Please note: This information was current at the time of publication. But medical information is always changing, and some information given here may be out of date. For regularly updated information on a variety of health topics, please visit, the AAFP patient education website.

Information from Your Family Doctor

How to Treat Severe Heartburn (GERD)


Am Fam Physician. 2015 May 15;91(10):online.

  See related article on management of GERD

What is GERD?

Gastroesophageal reflux disease (or GERD, for short) is a very common condition. People with GERD often have heartburn, and stomach contents can leak back into your throat. People with GERD may also have nausea and chest or belly pain.

How is it treated?

Your doctor will probably want you to take an acid-reducing medicine for one to two months. You can also try these things:

  • Lose weight, if you are overweight

  • Stop smoking

  • Eat small frequent meals rather than several large meals daily

  • Raise the head of your bed by six inches if you have symptoms at night

  • Avoid eating two hours before bedtime if you have symptoms at night

Can medicines for GERD cause other problems?

Medicines for GERD have been used safely for many years. But they can put you at risk for certain infections. They may also keep your body from absorbing certain vitamins and minerals like magnesium. Talk to your doctor about any concerns you may have.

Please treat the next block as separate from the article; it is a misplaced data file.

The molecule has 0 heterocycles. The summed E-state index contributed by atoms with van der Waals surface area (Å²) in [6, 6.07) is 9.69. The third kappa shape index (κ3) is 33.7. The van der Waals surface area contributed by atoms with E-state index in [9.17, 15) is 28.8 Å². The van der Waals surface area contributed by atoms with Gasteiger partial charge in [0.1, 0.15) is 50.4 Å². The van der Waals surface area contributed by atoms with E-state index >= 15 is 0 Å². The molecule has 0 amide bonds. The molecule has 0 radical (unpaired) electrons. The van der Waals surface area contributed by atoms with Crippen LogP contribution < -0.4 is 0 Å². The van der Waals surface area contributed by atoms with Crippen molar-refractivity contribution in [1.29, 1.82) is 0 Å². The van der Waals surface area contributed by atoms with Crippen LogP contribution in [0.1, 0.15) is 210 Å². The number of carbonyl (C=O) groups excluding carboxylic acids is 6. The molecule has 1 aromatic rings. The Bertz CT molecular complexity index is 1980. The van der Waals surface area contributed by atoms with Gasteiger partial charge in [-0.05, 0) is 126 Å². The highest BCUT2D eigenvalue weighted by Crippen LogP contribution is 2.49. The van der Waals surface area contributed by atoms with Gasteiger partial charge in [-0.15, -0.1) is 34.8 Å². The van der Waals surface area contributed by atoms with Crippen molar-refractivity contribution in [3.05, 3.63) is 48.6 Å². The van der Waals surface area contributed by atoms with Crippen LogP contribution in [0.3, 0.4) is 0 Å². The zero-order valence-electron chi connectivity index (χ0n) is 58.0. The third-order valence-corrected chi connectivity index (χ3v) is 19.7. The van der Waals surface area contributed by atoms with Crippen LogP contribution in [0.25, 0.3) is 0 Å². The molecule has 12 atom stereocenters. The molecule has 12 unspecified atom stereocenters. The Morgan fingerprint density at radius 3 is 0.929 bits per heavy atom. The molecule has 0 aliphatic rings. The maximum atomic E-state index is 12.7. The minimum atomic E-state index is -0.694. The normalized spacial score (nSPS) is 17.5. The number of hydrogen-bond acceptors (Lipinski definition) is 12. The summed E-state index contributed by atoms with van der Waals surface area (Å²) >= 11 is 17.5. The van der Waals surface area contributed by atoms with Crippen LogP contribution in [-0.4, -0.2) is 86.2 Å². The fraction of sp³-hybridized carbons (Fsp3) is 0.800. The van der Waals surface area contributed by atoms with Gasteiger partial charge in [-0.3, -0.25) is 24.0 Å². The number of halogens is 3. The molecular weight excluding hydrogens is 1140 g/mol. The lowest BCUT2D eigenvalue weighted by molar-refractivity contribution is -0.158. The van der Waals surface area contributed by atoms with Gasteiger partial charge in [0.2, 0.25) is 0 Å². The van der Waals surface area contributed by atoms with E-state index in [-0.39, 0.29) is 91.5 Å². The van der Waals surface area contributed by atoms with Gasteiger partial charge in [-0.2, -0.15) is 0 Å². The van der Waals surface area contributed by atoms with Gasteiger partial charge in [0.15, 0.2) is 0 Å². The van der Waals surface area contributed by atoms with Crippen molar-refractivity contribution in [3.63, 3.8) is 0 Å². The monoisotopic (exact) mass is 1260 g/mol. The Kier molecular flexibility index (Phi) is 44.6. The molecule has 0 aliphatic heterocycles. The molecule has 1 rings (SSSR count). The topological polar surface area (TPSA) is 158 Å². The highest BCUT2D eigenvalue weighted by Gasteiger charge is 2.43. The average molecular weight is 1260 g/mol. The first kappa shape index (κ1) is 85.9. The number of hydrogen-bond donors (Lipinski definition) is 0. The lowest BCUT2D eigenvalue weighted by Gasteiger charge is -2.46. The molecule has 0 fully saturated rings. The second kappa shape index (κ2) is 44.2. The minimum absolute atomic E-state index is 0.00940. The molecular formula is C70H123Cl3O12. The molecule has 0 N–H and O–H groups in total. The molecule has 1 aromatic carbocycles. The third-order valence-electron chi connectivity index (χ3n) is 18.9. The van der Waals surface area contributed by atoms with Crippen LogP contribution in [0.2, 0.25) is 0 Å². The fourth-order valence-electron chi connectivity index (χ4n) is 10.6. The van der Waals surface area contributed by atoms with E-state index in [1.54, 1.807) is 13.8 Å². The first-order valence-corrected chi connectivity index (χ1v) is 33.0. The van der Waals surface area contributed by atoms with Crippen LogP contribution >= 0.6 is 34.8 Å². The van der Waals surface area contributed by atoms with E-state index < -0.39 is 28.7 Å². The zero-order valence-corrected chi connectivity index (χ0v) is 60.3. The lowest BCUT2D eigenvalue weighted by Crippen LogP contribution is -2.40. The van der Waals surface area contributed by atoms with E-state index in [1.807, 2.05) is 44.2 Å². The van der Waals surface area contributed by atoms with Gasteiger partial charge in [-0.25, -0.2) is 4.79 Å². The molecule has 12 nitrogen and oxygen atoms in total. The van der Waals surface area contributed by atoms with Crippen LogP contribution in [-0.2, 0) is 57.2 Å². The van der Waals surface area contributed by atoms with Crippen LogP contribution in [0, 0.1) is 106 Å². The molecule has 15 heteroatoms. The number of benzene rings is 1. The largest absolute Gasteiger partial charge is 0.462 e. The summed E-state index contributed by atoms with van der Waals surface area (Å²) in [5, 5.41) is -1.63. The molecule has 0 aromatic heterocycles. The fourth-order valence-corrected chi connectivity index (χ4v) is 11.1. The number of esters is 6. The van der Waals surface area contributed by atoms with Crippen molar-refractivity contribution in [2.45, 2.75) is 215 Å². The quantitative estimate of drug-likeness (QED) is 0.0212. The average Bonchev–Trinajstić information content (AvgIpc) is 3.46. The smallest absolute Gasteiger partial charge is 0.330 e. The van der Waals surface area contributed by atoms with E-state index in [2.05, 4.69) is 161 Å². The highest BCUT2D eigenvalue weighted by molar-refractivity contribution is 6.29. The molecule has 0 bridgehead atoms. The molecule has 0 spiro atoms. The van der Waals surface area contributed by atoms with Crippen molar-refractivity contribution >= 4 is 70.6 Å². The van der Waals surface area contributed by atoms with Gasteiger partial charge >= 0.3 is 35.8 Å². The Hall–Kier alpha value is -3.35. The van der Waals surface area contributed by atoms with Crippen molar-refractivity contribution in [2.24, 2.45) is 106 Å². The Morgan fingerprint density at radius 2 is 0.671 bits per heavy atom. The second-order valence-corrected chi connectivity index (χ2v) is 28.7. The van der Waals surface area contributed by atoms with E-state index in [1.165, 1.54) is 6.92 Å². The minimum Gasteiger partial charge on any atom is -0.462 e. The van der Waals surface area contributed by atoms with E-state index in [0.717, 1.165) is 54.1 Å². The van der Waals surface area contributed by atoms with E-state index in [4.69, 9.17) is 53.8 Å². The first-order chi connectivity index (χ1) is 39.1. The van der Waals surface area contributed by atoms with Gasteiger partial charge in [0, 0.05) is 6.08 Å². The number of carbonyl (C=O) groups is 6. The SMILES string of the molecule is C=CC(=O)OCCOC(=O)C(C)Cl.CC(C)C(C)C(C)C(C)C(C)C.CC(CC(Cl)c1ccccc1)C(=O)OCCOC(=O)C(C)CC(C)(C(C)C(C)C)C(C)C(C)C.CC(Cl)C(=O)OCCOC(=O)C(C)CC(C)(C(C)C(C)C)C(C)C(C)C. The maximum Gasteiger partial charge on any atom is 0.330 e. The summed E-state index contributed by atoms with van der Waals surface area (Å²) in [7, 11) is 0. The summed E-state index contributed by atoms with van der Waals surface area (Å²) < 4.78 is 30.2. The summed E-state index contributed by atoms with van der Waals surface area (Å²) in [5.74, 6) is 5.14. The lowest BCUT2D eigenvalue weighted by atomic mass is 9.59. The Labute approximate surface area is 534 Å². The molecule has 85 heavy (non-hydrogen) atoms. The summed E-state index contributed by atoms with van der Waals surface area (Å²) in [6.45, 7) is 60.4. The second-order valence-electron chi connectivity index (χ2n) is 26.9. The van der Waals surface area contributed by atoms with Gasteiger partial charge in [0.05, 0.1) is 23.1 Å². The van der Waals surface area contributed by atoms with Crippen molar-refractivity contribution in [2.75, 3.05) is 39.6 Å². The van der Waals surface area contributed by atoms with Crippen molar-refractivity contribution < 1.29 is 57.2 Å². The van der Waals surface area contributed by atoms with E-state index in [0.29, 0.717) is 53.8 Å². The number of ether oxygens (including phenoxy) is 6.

There are some things you can do to keep these problems from happening. Take the lowest dose of medicine you need to help your heartburn. If your doctor approves, you can also stop taking the medicine from time to time.

What symptoms should I watch out for?

Call your doctor right away if you have any of the following:

  • Bleeding during bowel movements or dark tarry stool

  • Losing weight without trying

  • Trouble swallowing

  • Decreased appetite or feeling full sooner than usual

  • Continued heartburn while taking the medicine

This handout is provided to you by your family doctor and the American Academy of Family Physicians. Other health-related information is available from the AAFP online at

This information provides a general overview and may not apply to everyone. Talk to your family doctor to find out if this information applies to you and to get more information on this subject.


Copyright © 2015 by the American Academy of Family Physicians.
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